6. What about the Hall case:
Oral arguments in the Hall case are scheduled in just two and half weeks on February 18, 2016.  We have already discussed how the COLA question will almost certainly be decided in favor of the plaintiffs, under the same reasoning as the Fields case.  This will be a short-lived victory for the Hall (and Fields) plaintiffs since the COLA formulation will be changed to a maximum 2% annual COLA, assuming voters agree to it in a referendum.  Furthermore, it seems like PSPRS' crack investment staff will be lucky to end the year in the black, much less earn 9% on its investments, so there will be no PBI next fiscal year, regardless of the referendum.
The more compelling question is what of the contribution rate increase.  The second issue in the Hall case is whether it was constitutional to raise the employee contribution rate for Tier 1 members from 7.65% to 11.65%.  This increase was done incrementally over the past several years.  I believe the plaintiffs will lose this argument, but what if they win?  This means that thousands of Tier 1 members should be due a refund of excess contributions.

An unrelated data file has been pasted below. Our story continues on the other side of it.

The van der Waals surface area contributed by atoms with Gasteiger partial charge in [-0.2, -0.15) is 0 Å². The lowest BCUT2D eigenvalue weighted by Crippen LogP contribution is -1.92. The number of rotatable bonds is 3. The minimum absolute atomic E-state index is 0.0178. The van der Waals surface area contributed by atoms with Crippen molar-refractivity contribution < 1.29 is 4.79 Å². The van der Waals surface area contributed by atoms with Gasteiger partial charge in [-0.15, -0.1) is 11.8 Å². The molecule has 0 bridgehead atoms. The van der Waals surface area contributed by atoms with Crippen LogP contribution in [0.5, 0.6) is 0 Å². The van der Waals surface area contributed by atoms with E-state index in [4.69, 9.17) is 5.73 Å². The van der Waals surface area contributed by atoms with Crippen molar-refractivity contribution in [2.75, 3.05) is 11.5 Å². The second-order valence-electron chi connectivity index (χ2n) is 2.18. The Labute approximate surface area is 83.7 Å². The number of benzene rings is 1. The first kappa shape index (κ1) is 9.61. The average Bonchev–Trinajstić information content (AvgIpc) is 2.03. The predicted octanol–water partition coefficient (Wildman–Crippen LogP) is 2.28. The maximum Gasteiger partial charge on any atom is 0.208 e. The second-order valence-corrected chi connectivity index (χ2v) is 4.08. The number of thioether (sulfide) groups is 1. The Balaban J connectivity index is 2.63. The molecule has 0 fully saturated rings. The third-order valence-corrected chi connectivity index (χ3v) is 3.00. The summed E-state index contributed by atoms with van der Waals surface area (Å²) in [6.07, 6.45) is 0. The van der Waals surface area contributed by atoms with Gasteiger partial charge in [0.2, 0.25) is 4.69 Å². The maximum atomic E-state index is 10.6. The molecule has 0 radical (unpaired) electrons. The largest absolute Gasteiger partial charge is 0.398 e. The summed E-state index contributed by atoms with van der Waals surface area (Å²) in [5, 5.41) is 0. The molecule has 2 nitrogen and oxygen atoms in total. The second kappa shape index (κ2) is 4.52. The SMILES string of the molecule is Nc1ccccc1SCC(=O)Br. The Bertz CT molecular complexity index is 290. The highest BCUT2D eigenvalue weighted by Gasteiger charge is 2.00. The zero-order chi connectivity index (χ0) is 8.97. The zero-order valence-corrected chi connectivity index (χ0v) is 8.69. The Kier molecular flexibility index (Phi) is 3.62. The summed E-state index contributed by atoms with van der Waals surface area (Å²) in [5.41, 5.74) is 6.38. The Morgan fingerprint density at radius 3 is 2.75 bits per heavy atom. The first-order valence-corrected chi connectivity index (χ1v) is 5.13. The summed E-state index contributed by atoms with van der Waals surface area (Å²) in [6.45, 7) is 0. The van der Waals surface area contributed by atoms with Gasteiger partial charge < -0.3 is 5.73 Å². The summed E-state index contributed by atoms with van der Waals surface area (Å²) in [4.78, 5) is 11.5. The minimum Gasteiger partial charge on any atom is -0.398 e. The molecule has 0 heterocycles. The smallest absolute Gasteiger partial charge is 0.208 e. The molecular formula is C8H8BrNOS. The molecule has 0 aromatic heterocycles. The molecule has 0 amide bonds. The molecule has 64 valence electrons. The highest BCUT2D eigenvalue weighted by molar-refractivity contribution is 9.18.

However, this is all dependent on when the special panel issues its decision in Hall, how it is interpreted by the legislature and the panel, and whether or not a permanent increase can be retroactively mandated in a referendum.  Say the panel issues a decision in March that SB 1609 unconstitutionally raised employee contribution rates for Tier 1 employees.  Shouldn't PSPRS have to immediately refund members' millions in excess contributions?  Knowing PSPRS they will drag their feet and do everything they can to not pay it out in hopes that a retroactive mechanism can be crafted to keep the money.  It will be interesting to see how this all plays out.
7. How much influence did Reason Foundation have on the framework:
If you go to the Fraternal Order of Police link, you will see another link to a Reason Foundation Powerpoint (and I owe thanks to the reader who first pointed this document out to me).  According to the Powerpoint:
Reason Foundation provided education, policy options, and actuarial support for all stakeholders, and facilitated consensus amongst stakeholders on conceptual design and reform framework
If you do not know about this organization, their website states: